Decades before Harvey Milk, a rebellious Mayflower-descended communist queer named Harry Hay and his Mattachine Society declared themselves a “sexual minority” in 1950s Los Angeles. Jon Marans (author of Old Wicked Songs) pays tribute to Hay’s crusade in The Temperamentals, a title referencing one of the period’s many “code” terms for an identity that still dared not speak its name. Marans shows this small band of brothers surreptitiously organizing for equality in the face of both external prejudice and gay men’s own fears. (A comically closeted Vincente Minnelli declines to join.) While the Mattachine’s brave efforts did score a small, isolated legal victory, the moving impact of The Temperamentals comes when we realize, in terms of politics, how little has changed. When Hay, played with brooding gravitas by Thomas Jay Ryan, exhorts his California followers to work for “tomorrow,” he’s met with a haunting silence, during which one might contemplate the same state’s adoption of Proposition 8 half a century later.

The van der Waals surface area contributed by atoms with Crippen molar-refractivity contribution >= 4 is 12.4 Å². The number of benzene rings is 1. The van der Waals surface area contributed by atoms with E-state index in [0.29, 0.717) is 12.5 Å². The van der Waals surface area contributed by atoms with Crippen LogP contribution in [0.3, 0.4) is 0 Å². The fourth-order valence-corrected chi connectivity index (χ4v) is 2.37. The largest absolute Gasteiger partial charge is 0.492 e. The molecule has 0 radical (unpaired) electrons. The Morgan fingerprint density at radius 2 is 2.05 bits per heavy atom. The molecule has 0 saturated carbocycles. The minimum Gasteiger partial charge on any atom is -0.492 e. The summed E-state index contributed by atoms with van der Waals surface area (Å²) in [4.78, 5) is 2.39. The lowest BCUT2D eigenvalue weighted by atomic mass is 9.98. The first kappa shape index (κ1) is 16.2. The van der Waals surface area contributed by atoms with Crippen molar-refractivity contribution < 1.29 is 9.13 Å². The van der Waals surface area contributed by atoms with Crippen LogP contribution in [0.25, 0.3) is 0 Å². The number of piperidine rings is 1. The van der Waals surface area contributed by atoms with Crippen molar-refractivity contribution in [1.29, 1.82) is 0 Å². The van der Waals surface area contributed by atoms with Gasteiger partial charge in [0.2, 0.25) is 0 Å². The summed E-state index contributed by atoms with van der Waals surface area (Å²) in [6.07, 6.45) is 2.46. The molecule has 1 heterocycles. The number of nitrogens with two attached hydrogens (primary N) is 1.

Marans’s sprawling script craves streamlining, and Jonathan Silverstein’s mostly fluid production struggles against space constraints and too few actors (good as they are) in too many roles. But this passionate history lesson succeeds in showing how many different kinds of rights were at stake in what we call the civil rights era.
This article from the Village Voice Archive was posted on May 13, 2009